3 Tips for Combating the Empty Nest Syndrome

Taking your kids to college is undoubtedly a bittersweet moment. You’re proud that your children are on their way to adulthood. Nevertheless, you’re saddened by the fact that they’ll soon be off in a dorm room with strangers rather than home in their beds or traveling to foreign countries without you. Some high school graduate elect to take a “gap” year to volunteer, explore other countries and learn different cultures. Either way they are not at home.

Try these techniques to help you prepare yourself for an empty nest:

  1. Look forward to enjoying your newfound freedom. While your kids are enjoying their freedom away at college, you too can rejoice in your newfound freedom away from the kids and their limiting schedules.
  • You’ll be able to host dinner parties on weeknights, lounge around with your spouse or friends without sharing the TV, take vacations during the school year, join clubs or become more active in your church community.
  • This is the time to rediscover your interests. For so long, you’ve put your wants on the back-burner. But now, you can fully explore your interests and find a hobby that helps you feel needed, appreciated, and offers gratification.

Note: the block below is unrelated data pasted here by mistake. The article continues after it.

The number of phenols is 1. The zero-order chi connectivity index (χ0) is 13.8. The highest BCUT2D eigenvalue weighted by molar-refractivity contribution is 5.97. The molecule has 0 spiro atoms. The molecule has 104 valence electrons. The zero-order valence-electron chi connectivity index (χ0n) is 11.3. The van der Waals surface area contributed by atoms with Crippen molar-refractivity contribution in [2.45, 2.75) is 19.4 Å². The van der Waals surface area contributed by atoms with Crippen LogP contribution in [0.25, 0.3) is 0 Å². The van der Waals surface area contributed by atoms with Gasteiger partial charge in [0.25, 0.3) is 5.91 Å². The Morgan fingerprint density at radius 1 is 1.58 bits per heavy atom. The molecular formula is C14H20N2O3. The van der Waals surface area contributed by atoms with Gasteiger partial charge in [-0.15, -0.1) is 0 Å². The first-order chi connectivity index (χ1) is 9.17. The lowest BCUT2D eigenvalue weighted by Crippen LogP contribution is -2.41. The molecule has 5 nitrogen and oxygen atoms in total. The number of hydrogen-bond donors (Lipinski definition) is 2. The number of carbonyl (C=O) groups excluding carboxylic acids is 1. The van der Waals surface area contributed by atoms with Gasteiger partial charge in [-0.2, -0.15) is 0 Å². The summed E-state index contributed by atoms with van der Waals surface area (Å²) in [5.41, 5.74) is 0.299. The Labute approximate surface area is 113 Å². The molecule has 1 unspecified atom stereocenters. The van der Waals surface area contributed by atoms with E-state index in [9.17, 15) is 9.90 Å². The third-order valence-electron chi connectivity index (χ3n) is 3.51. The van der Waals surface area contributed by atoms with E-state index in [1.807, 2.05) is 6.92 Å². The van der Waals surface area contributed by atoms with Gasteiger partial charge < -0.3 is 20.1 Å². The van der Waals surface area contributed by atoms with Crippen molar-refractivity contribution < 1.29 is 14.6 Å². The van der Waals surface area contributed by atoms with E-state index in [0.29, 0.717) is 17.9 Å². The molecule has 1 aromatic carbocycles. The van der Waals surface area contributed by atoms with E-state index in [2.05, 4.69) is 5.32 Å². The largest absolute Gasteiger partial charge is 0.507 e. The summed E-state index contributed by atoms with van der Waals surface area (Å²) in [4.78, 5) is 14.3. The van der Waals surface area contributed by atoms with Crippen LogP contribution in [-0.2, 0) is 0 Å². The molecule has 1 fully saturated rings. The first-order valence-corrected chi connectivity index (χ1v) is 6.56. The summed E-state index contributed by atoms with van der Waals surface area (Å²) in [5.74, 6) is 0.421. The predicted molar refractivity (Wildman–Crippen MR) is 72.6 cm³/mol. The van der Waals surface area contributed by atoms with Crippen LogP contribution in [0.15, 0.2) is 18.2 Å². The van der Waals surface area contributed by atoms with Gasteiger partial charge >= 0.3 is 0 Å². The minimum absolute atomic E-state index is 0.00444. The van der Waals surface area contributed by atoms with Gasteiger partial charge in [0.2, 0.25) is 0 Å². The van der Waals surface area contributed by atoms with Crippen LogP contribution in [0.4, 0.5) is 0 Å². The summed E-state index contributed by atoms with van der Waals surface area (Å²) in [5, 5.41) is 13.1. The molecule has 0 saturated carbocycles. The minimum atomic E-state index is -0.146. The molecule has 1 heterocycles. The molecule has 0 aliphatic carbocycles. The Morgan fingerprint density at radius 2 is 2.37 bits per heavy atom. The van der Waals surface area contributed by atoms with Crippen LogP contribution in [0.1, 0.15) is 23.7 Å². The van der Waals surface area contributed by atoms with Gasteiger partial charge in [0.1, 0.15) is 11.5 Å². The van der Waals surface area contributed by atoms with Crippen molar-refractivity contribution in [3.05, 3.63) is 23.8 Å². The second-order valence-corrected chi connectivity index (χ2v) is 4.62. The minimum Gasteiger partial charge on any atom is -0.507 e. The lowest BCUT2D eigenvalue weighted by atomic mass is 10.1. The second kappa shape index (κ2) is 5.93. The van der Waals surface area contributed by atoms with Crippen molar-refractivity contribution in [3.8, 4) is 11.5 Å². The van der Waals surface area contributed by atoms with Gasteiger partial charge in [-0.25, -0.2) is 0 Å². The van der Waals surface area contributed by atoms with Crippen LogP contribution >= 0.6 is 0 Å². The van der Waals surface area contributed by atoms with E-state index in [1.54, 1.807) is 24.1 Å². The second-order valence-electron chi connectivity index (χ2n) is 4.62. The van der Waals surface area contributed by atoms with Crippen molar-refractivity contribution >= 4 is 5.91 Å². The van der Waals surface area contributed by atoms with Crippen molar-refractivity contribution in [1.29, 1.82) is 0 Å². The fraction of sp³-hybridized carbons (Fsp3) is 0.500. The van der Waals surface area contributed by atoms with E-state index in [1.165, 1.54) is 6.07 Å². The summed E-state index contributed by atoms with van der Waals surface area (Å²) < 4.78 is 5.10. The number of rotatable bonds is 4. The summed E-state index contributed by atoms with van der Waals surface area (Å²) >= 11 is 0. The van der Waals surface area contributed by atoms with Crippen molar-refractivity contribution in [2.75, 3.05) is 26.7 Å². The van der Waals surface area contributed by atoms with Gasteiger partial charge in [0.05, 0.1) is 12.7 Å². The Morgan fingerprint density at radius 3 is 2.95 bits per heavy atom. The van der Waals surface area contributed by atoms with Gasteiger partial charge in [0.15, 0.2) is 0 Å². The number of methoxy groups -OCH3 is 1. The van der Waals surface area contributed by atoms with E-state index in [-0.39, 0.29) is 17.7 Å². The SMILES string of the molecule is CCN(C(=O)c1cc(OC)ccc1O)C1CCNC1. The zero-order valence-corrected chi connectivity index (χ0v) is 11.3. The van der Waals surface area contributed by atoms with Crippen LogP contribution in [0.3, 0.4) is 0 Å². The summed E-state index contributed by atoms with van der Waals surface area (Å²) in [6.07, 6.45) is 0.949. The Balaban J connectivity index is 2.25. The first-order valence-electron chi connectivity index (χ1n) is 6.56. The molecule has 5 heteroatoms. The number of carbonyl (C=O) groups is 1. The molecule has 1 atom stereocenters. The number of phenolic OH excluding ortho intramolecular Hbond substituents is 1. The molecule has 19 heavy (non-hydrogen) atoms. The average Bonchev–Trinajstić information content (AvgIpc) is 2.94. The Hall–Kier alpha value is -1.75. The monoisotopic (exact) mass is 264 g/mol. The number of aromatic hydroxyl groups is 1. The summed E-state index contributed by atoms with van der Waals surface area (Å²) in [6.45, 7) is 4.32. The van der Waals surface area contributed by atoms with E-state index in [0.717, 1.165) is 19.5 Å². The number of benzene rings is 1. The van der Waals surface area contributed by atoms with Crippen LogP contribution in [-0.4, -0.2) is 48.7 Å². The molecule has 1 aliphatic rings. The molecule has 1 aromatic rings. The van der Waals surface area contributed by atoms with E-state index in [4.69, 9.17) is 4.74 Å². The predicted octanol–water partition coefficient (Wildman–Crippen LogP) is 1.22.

1. Reconnect with your spouse, partner or friend. Talk to your partner about what is important to them, tell them what you want as well and find ways to reconnect. Recently I had this conversation with my husband. We felt that our lives have been conquering and dividing to achieve our goals. Make list of what you both want and prioritize – make it happen!
  1. Make Healthy Aging a Priority. There is so much information about aging. What we do know is that we must get proper rest, hydration, eat nutritious foods and exercise. Maintaining and building lean muscle is a key component to helping maintain or improve your overall health. It’s important that we all take Healthy Aging seriously.

In addition to all of the tips outlined above, plan ways to connect with your children while they’re in college. Send care packages, have weekly video chats, plan visits, and holidays. However, refrain from saying: “Call us every night” as this will likely cause your child to feel guilty when unable to call.

It’s vital to remember that this is uncharted territory for everyone involved; it’s certainly a mixed bag of emotions. All you can do is to try your best to look at the bright side.

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